HOBBIES ARE GOOD FOR YOUR HEALTH

Do you have a hobby? Hobbies can give meaning and purpose to your life in retirement. As Robert Putnam points out in his book, Bowling Alone, it’s easy to discount the importance of hobbies and social engagements. Putnam details the widespread decline in civic engagement, from PTA memberships to neighborhood potlucks and bowling leagues. Over a couple of generations, Americans have misplaced the concept of free time.

SPECIAL PLANS FOR YOUR SPECIAL PEOPLE

Lily is a beautiful, active and full of personality toddler who happens to have Down syndrome. Lily’s parents and I have been friends for years and I have the continuing pleasure of watching Lily and her siblings grow up. While Lily is becoming a physical therapy rock star and hitting all her milestones in a timely fashion, her parents have started planning for the future.

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WHY WE ENJOY OUR HOBBIES

The Merriam-Webster dictionary defines a hobby as “a pursuit outside one’s regular occupation, engaged in especially for relaxation.” Hobbies include anything from playing a musical instrument to gardening, bird watching or sewing. A hobby is a way of focusing on something you enjoy just for the sake of that enjoyment. It may also be a way to clear your mental palette. You could be stressed out by a situation at work or the challenges of raising children and need an escape.

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If everyone would follow these simple steps to prevent getting and spreading COVID-19, this pandemic will likely ease up that much quicker. Remember the symptoms of COVID-19:



These symptoms may appear two to 14 days after exposure. Emergency warning signs of COVD-19 include trouble breathing, persistent chest pain, new confusion, an inability to wake up or stay awake or bluish lips or face. If you experience any of these symptoms, please contact your primary care physician immediately.


Sources:




From the very start of the COVID-19 pandemic, older adults have been placed in the high-risk category. The chances of developing a severe illness from COVID-19 increases with age, according to the Centers for Disease Control and Prevention (CDC). The CDC says eight out of 10 COVID-19-related deaths reported in the United States have been among adults aged 65 years and older. The greatest risk for severe illness from COVID-19 is among those aged 85 or older. An older adult who contacts the disease may require hospitalization, intensive care or a ventilator to help them breathe. They could even die.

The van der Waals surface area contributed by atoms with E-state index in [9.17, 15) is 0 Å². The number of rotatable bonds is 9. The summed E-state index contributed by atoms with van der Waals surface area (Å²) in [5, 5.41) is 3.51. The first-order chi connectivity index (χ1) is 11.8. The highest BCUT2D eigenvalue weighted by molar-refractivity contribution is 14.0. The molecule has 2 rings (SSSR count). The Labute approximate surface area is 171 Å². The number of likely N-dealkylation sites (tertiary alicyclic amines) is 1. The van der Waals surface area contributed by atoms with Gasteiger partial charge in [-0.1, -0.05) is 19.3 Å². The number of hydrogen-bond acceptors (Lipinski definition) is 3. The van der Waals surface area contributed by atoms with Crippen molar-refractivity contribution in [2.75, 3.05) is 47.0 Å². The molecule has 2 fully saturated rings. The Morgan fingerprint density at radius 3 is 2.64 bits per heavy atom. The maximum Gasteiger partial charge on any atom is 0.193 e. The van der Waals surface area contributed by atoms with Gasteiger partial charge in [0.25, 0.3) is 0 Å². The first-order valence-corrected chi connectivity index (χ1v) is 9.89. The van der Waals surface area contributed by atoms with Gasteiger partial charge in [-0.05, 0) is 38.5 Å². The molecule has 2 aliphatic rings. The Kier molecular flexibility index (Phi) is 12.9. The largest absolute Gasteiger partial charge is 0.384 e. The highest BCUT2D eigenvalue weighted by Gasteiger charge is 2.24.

Why are older adults at higher risk for contacting COVID-19? One reason is this population frequently has underlying medical conditions that compromise their health and immune system, hindering the body’s ability to cope with and recover from illness. These conditions include diabetes, cancer, chronic obstructive pulmonary disease (COPD) and lung disease. The coronavirus attacks the lungs, which are responsible for delivering oxygen to the bloodstream and removing carbon dioxide. As we age, the lungs lose some of their elasticity and resilience. Coupled with other health issues an individual may have, COVID-19 can cause a loss of airway and respiratory function.


What can you do to lower your chances of succumbing to COVID-19? Over the past few months the world has been dealing with the pandemic, some simple measures have proven to be very effective:

OLDER ADULTS AT HIGHER RISK FOR COVID-19